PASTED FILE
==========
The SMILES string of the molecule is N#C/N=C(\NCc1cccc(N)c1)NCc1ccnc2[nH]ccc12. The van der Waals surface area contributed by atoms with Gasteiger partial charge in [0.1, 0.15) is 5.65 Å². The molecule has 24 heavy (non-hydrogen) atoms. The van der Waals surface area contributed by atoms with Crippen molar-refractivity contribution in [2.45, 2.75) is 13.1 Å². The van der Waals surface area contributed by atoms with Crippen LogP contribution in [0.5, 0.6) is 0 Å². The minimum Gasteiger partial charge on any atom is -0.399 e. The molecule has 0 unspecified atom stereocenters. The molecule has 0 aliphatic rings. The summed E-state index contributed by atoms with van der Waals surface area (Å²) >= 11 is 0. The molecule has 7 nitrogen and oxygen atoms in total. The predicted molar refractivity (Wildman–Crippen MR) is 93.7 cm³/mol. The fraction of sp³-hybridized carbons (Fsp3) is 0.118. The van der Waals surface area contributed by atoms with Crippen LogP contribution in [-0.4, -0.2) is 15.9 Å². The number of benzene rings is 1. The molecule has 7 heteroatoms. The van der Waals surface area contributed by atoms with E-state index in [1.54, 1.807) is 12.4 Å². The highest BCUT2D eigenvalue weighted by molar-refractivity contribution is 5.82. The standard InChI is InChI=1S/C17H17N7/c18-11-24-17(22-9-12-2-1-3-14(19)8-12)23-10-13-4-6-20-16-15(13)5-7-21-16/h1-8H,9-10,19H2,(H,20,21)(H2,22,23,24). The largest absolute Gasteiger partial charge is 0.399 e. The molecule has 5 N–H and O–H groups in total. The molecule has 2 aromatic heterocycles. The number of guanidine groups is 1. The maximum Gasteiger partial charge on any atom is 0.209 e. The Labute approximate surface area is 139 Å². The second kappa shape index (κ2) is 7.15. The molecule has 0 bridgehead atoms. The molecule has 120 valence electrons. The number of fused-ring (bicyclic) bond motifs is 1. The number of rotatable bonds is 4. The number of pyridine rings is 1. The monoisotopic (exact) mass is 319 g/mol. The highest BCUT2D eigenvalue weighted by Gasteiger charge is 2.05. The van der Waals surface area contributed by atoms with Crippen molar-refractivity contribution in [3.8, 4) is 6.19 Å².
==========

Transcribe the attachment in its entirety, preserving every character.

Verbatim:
The SMILES string of the molecule is N#C/N=C(\NCc1cccc(N)c1)NCc1ccnc2[nH]ccc12. The van der Waals surface area contributed by atoms with Gasteiger partial charge in [0.1, 0.15) is 5.65 Å². The molecule has 24 heavy (non-hydrogen) atoms. The van der Waals surface area contributed by atoms with Crippen molar-refractivity contribution in [2.45, 2.75) is 13.1 Å². The van der Waals surface area contributed by atoms with Crippen LogP contribution in [0.5, 0.6) is 0 Å². The minimum Gasteiger partial charge on any atom is -0.399 e. The molecule has 0 unspecified atom stereocenters. The molecule has 0 aliphatic rings. The summed E-state index contributed by atoms with van der Waals surface area (Å²) >= 11 is 0. The molecule has 7 nitrogen and oxygen atoms in total. The predicted molar refractivity (Wildman–Crippen MR) is 93.7 cm³/mol. The fraction of sp³-hybridized carbons (Fsp3) is 0.118. The van der Waals surface area contributed by atoms with Crippen LogP contribution in [-0.4, -0.2) is 15.9 Å². The number of benzene rings is 1. The molecule has 7 heteroatoms. The van der Waals surface area contributed by atoms with E-state index in [1.54, 1.807) is 12.4 Å². The highest BCUT2D eigenvalue weighted by molar-refractivity contribution is 5.82. The standard InChI is InChI=1S/C17H17N7/c18-11-24-17(22-9-12-2-1-3-14(19)8-12)23-10-13-4-6-20-16-15(13)5-7-21-16/h1-8H,9-10,19H2,(H,20,21)(H2,22,23,24). The largest absolute Gasteiger partial charge is 0.399 e. The molecule has 5 N–H and O–H groups in total. The molecule has 2 aromatic heterocycles. The number of guanidine groups is 1. The maximum Gasteiger partial charge on any atom is 0.209 e. The Labute approximate surface area is 139 Å². The second kappa shape index (κ2) is 7.15. The molecule has 0 bridgehead atoms. The molecule has 120 valence electrons. The number of fused-ring (bicyclic) bond motifs is 1. The number of rotatable bonds is 4. The number of pyridine rings is 1. The monoisotopic (exact) mass is 319 g/mol. The highest BCUT2D eigenvalue weighted by Gasteiger charge is 2.05. The van der Waals surface area contributed by atoms with Crippen molar-refractivity contribution in [3.8, 4) is 6.19 Å².